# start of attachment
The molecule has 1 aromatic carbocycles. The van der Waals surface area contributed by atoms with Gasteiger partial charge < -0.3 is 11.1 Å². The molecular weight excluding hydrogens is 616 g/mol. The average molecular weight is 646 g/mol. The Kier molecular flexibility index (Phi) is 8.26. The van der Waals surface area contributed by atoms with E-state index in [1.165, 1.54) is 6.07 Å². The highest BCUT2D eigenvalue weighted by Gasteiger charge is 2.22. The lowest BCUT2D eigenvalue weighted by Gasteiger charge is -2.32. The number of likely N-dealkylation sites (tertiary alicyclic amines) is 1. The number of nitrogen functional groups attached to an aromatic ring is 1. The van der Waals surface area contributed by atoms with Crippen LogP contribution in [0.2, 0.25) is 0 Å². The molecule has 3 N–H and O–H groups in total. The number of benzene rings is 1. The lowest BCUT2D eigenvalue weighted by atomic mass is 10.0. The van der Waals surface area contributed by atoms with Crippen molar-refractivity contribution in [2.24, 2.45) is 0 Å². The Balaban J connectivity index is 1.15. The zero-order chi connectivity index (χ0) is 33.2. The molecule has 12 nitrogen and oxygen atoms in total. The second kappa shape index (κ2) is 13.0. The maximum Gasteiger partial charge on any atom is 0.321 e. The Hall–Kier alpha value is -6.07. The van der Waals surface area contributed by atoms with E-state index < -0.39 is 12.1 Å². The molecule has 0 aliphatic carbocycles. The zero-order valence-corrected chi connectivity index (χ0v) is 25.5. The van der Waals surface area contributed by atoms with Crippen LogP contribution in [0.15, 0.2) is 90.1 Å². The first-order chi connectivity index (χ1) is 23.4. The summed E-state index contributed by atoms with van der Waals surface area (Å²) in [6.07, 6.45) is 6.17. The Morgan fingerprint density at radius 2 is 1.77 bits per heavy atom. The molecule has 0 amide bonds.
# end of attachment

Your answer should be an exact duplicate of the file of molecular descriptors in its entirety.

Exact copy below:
The molecule has 1 aromatic carbocycles. The van der Waals surface area contributed by atoms with Gasteiger partial charge < -0.3 is 11.1 Å². The molecular weight excluding hydrogens is 616 g/mol. The average molecular weight is 646 g/mol. The Kier molecular flexibility index (Phi) is 8.26. The van der Waals surface area contributed by atoms with E-state index in [1.165, 1.54) is 6.07 Å². The highest BCUT2D eigenvalue weighted by Gasteiger charge is 2.22. The lowest BCUT2D eigenvalue weighted by Gasteiger charge is -2.32. The number of likely N-dealkylation sites (tertiary alicyclic amines) is 1. The number of nitrogen functional groups attached to an aromatic ring is 1. The van der Waals surface area contributed by atoms with Crippen LogP contribution in [0.2, 0.25) is 0 Å². The molecule has 3 N–H and O–H groups in total. The number of benzene rings is 1. The lowest BCUT2D eigenvalue weighted by atomic mass is 10.0. The van der Waals surface area contributed by atoms with Crippen molar-refractivity contribution in [2.24, 2.45) is 0 Å². The Balaban J connectivity index is 1.15. The zero-order chi connectivity index (χ0) is 33.2. The molecule has 12 nitrogen and oxygen atoms in total. The second kappa shape index (κ2) is 13.0. The maximum Gasteiger partial charge on any atom is 0.321 e. The Hall–Kier alpha value is -6.07. The van der Waals surface area contributed by atoms with E-state index < -0.39 is 12.1 Å². The molecule has 0 aliphatic carbocycles. The zero-order valence-corrected chi connectivity index (χ0v) is 25.5. The van der Waals surface area contributed by atoms with Crippen LogP contribution in [0.15, 0.2) is 90.1 Å². The first-order chi connectivity index (χ1) is 23.4. The summed E-state index contributed by atoms with van der Waals surface area (Å²) in [6.07, 6.45) is 6.17. The Morgan fingerprint density at radius 2 is 1.77 bits per heavy atom. The molecule has 0 amide bonds.